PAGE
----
As I sit in my chair content with my pipe,
In smoke clouds some faces come clear
Of those who are gone, cut off in their youth
But whose memory I hold so dear.
Like the flow of a stream, time passes by,
It's seventy years on I am told
But the faces I see still seem to be young
But I, who was left, have grown old.

My pal, 'Pip' Henson, a North country lad,
Our dialects so far apart,
He called me 'Marra', I called him 'Mate',
But our friendship came from the heart.
"I'll be gannin' Marra!"
He walked from my side
The great reaper took him to his fold,
But the face that I see is still just nineteen
But I, who was left, have grown old.

Grey hairs, baldness, arthritis,
Glasses and similar aids,
These things never entered their minds,
Their thoughts centered more on the maids.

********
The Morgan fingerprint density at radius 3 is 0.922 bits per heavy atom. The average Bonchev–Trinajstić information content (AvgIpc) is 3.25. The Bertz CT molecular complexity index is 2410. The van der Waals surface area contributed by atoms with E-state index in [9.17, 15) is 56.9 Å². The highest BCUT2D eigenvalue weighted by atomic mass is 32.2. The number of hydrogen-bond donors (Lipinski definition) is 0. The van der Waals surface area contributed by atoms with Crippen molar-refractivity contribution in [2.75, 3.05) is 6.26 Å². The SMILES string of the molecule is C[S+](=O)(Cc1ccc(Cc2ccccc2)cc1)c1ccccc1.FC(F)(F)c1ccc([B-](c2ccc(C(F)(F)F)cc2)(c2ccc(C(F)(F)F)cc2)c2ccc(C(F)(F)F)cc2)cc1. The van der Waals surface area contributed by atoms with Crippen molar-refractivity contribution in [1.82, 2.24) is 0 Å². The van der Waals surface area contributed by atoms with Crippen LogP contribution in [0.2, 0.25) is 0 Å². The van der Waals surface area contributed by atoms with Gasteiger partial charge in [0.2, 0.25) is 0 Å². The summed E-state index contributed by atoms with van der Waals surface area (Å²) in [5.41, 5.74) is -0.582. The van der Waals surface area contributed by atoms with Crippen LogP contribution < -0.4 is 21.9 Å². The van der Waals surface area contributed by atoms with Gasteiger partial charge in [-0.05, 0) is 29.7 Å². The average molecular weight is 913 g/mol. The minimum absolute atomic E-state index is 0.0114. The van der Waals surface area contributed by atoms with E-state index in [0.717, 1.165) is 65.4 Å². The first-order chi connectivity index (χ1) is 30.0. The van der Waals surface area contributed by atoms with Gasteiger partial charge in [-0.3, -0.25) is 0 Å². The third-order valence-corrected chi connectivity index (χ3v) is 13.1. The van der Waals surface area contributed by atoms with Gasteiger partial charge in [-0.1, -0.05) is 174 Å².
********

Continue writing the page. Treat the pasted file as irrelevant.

The mud and the rats of the trenches
And other discomforts untold
Seem never to alter the visage of youth,
But I, who was left, have grown old.

The walls of the Thiepval Memorial
Carry thousands of names which tell
Of those who were lost, with no known grave
Just dumped in the ground where they fell.
In my smoke clouds I see them all marching,
Singing with manner so bold,
Full of the vim and vigour of youth
But I, who was left, have grown old.

They fought and died for their country
To make a land in which heroes could live,
Just like pipe dreams of those at Westminster
Had they lived, would they ever forgive?
We returned to find nothing had altered,
Some men had a base greed for gold,
And we still had to fight - for a living,
It's a wonder we lived to grow old.

Harry Fellows

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